Thursday, December 18, 2014
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The Presidential Inauguration of Barack Obama, an African American, to the highest office of the United States of America, is a most significant historic event for a country that was built upon exploiting and subjugating African Americans.

Obama's campaign theme of Change caught on like wildfire and spread across racial, class and cultural lines at a time when it became painfully clear that Change had to be made in the direction of America if she was to maintain any semblance of international respect, economic solvency and domestic stability.

It is momentous that on January 20, a Black man will take over the reigns of this country that was rooted in Black enslavement, but it is even more noteworthy that the colossal Inaugural events will occur one day before we celebrate the birthday of that great agent of Change, Civil Rights leader Dr. Martin Luther King Jr.

Millions around the world will watch the Inaugural formalities and recall Dr. King, who dared to dream and struggle for an America where everyone, regardless or race, had a right to the Constitutional promise of "life, liberty and the pursuit of happiness."--In other words a decent standard of living.

Just 40 years ago Dr. King fought off dogs, fire hoses and knife attacks in his efforts to change the laws of segregation and inequality that shackled Black people.

Certainly, Obama's candidacy, let alone his victory, could not have happened without Dr. King's Dream of Change and the ultimate sacrifices made by him and the thousands of courageous men, women and children who marched along side him.

If they'd known this day was coming, perhaps the Civil Rights theme song would have been Sam Cooke's "Change is Gona Come,' instead of that old standard "We Shall Overcome."

If Dr. King had lived, he would be 80 years old when Obama is sworn in as President of the United States. But he was assassinated on April 4, 1968 fighting for the rights of Memphis garbage workers to make a living wage under decent conditions.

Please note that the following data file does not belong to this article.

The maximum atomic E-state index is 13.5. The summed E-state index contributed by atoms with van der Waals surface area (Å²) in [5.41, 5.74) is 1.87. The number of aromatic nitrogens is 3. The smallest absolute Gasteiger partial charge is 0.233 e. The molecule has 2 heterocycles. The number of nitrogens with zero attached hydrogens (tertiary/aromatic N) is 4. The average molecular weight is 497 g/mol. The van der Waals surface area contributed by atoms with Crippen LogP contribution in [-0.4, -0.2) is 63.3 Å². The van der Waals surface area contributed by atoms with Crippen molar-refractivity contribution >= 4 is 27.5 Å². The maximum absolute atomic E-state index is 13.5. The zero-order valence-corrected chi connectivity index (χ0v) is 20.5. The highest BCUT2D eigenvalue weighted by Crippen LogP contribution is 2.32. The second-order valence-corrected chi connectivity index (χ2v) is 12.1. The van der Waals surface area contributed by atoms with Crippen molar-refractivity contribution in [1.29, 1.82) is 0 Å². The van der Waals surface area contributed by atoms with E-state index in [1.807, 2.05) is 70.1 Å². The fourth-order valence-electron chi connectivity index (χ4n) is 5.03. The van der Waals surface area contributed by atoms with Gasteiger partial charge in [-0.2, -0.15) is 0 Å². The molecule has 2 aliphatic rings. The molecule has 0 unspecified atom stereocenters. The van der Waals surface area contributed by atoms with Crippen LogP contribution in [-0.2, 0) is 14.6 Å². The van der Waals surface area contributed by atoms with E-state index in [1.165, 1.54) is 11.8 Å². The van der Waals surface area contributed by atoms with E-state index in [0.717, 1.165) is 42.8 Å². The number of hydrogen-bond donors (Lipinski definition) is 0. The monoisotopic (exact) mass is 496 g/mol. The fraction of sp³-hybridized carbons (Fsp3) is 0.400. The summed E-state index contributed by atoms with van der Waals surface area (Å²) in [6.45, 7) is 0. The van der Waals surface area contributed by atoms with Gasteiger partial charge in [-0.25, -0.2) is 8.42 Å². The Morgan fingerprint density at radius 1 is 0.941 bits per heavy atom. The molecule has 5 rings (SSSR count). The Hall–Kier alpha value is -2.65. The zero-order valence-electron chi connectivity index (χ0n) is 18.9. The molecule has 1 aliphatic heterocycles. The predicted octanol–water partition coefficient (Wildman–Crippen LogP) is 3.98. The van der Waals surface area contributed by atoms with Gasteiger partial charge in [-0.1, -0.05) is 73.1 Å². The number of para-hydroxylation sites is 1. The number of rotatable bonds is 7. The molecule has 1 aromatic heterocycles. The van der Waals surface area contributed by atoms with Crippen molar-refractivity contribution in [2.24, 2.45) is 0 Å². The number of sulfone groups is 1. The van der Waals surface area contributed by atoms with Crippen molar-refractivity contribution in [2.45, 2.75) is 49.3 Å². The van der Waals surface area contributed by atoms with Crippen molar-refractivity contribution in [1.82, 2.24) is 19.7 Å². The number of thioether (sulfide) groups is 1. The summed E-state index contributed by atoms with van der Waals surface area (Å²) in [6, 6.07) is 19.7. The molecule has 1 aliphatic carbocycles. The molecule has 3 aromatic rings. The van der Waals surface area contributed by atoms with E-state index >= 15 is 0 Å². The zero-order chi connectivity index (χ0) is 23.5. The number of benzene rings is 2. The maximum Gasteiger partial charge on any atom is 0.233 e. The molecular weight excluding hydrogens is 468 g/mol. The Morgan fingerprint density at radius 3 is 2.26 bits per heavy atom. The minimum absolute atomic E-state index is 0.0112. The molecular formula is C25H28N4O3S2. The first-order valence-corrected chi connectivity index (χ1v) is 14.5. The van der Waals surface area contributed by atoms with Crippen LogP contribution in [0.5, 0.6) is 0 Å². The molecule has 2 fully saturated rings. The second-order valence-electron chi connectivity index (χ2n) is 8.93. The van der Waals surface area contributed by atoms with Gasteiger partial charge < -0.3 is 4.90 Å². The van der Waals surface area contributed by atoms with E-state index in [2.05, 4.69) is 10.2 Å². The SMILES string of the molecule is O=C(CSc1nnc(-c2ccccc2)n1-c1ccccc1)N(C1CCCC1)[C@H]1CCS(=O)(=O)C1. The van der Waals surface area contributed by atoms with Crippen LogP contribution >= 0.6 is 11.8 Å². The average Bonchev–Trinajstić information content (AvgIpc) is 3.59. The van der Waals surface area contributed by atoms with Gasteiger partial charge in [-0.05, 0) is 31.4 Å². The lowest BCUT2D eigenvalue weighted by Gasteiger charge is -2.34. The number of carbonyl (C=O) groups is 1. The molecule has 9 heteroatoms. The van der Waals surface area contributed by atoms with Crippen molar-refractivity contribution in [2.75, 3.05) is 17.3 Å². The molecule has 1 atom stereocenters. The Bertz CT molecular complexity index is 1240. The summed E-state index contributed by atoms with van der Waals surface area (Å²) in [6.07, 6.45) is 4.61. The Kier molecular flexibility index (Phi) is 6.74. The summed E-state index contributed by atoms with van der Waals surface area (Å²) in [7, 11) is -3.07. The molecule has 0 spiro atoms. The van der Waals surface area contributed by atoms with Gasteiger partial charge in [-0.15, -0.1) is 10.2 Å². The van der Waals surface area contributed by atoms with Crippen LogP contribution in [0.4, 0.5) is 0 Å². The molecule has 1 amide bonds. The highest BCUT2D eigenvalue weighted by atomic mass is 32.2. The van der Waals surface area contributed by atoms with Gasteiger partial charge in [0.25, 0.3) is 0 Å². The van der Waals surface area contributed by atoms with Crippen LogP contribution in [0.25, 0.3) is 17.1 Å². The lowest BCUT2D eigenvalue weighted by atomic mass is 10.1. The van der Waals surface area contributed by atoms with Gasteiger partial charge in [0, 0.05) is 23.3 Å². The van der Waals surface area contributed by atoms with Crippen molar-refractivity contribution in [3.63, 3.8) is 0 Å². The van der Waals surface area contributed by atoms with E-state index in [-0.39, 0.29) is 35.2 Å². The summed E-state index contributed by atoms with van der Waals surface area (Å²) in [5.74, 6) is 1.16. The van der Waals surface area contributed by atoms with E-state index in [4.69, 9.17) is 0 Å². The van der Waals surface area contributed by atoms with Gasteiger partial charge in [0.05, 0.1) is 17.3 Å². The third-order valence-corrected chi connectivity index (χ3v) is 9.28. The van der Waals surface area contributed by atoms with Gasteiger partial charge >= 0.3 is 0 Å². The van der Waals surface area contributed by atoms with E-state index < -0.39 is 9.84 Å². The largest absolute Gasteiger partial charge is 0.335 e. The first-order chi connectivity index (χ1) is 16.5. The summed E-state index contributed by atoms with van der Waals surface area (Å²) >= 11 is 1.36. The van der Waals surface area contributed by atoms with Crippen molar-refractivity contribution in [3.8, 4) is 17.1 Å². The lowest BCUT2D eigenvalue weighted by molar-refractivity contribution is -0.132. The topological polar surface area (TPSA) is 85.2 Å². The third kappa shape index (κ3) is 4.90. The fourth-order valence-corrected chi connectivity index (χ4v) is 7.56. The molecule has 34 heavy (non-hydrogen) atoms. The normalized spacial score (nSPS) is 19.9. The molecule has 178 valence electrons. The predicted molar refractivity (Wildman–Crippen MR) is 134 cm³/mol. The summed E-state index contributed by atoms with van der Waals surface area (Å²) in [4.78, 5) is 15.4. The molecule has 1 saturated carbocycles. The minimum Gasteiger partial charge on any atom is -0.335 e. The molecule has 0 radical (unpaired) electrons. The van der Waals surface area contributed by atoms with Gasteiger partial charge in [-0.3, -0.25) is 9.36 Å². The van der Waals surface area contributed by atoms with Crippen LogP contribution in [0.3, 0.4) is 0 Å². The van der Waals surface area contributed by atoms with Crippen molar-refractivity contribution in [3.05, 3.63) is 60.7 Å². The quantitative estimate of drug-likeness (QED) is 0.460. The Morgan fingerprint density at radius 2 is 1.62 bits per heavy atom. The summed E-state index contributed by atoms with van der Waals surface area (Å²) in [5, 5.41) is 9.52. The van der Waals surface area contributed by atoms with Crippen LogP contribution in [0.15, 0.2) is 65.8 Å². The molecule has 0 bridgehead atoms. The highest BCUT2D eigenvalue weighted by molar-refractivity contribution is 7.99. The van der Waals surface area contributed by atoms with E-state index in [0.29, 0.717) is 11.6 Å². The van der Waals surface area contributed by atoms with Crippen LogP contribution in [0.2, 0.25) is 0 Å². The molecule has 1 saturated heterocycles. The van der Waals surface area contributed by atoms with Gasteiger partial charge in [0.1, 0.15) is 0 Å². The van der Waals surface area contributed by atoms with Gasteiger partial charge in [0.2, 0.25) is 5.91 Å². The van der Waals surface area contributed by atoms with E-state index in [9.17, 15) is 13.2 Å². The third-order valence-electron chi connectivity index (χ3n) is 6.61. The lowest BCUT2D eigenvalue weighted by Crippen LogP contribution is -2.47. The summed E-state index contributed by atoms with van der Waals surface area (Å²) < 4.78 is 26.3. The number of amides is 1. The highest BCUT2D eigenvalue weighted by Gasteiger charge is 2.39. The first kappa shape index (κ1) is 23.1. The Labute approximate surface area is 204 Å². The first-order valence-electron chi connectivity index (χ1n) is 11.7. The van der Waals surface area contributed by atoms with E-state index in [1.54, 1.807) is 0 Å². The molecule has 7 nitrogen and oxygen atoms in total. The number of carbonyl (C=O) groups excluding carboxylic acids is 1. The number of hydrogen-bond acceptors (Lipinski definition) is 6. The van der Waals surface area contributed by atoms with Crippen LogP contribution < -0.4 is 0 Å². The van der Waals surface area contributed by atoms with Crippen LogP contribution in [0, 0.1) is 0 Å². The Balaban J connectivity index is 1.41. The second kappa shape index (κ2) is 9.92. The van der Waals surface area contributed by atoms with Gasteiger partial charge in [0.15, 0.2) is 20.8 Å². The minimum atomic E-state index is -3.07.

Dr. King is remembered for his dream of equality, his non-violent civil disobedience and his opposition to the Vietnam War. But, it was his growing efforts on behalf of the poor and his Poor People's Campaign that was his focus shortly before he died.

During these harsh and challenging economic times it is important to remember Dr. King's commitment to economic justice for all Americans. He believed that poverty was "as evil as racism" and caused much of the unrest in America. He blamed war for siphoning off the resources that were needed to create economic equality in America.

Dr. King believed that the American government had an obligation to create opportunity for all Americans .He believed that if American had the will, she had the resources to get rid of poverty.

He would be outraged that millions of Americans are losing their jobs to outsourcing to other countries, while multinational corporations enjoy billions of dollars in tax write-offs

Indeed the rich get richer while America's 37 million poor get poorer. á Barack Obama will expand access to jobs:

He would cringe to see that that too many of our youth of color are locked out of the promise of America by attending public schools that are still separate and unequal.

But Dr. King had faith in the power of Change to move people to do the right thing and correct the wrong.

President-elect Barack Obama has voiced that same faith and has made a promise to create 3 million jobs for Americans over the next two years and to invest $1 billion over five years in transitional jobs and career pathway programs that will help low-income Americans succeed in the workforce.

If President Obama is true to his promise to America's poor to get them back to work, I believe that Dr. King would view the Inauguration of Barack Obama as our 44th President as a great birthday gift, and a step closer to his "Promised Land."

 

Category: Op-Ed


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